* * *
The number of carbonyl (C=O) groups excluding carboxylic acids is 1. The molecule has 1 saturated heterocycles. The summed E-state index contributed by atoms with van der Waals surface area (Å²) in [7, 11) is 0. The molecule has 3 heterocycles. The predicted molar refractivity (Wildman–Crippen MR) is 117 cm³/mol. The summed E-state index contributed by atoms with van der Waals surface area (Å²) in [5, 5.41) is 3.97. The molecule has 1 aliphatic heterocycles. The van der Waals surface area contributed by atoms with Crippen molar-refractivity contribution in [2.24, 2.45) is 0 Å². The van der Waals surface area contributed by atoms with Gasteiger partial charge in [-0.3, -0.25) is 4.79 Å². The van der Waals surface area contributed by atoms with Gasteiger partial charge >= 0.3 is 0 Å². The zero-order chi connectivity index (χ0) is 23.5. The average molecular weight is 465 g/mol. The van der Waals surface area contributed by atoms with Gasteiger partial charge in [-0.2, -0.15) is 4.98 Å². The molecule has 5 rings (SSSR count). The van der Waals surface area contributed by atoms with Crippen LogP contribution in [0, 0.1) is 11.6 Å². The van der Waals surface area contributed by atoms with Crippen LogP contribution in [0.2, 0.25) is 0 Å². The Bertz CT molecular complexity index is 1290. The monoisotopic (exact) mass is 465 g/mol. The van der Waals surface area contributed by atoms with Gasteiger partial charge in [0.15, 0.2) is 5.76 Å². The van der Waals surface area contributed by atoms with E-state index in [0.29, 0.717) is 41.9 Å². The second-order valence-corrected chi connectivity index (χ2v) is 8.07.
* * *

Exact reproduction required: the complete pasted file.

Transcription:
The number of carbonyl (C=O) groups excluding carboxylic acids is 1. The molecule has 1 saturated heterocycles. The summed E-state index contributed by atoms with van der Waals surface area (Å²) in [7, 11) is 0. The molecule has 3 heterocycles. The predicted molar refractivity (Wildman–Crippen MR) is 117 cm³/mol. The summed E-state index contributed by atoms with van der Waals surface area (Å²) in [5, 5.41) is 3.97. The molecule has 1 aliphatic heterocycles. The van der Waals surface area contributed by atoms with Crippen molar-refractivity contribution in [2.24, 2.45) is 0 Å². The van der Waals surface area contributed by atoms with Gasteiger partial charge in [-0.3, -0.25) is 4.79 Å². The van der Waals surface area contributed by atoms with Gasteiger partial charge >= 0.3 is 0 Å². The zero-order chi connectivity index (χ0) is 23.5. The average molecular weight is 465 g/mol. The van der Waals surface area contributed by atoms with Gasteiger partial charge in [-0.2, -0.15) is 4.98 Å². The molecule has 5 rings (SSSR count). The van der Waals surface area contributed by atoms with Crippen LogP contribution in [0, 0.1) is 11.6 Å². The van der Waals surface area contributed by atoms with Crippen LogP contribution in [0.2, 0.25) is 0 Å². The Bertz CT molecular complexity index is 1290. The monoisotopic (exact) mass is 465 g/mol. The van der Waals surface area contributed by atoms with Gasteiger partial charge in [0.15, 0.2) is 5.76 Å². The van der Waals surface area contributed by atoms with E-state index in [0.29, 0.717) is 41.9 Å². The second-order valence-corrected chi connectivity index (χ2v) is 8.07.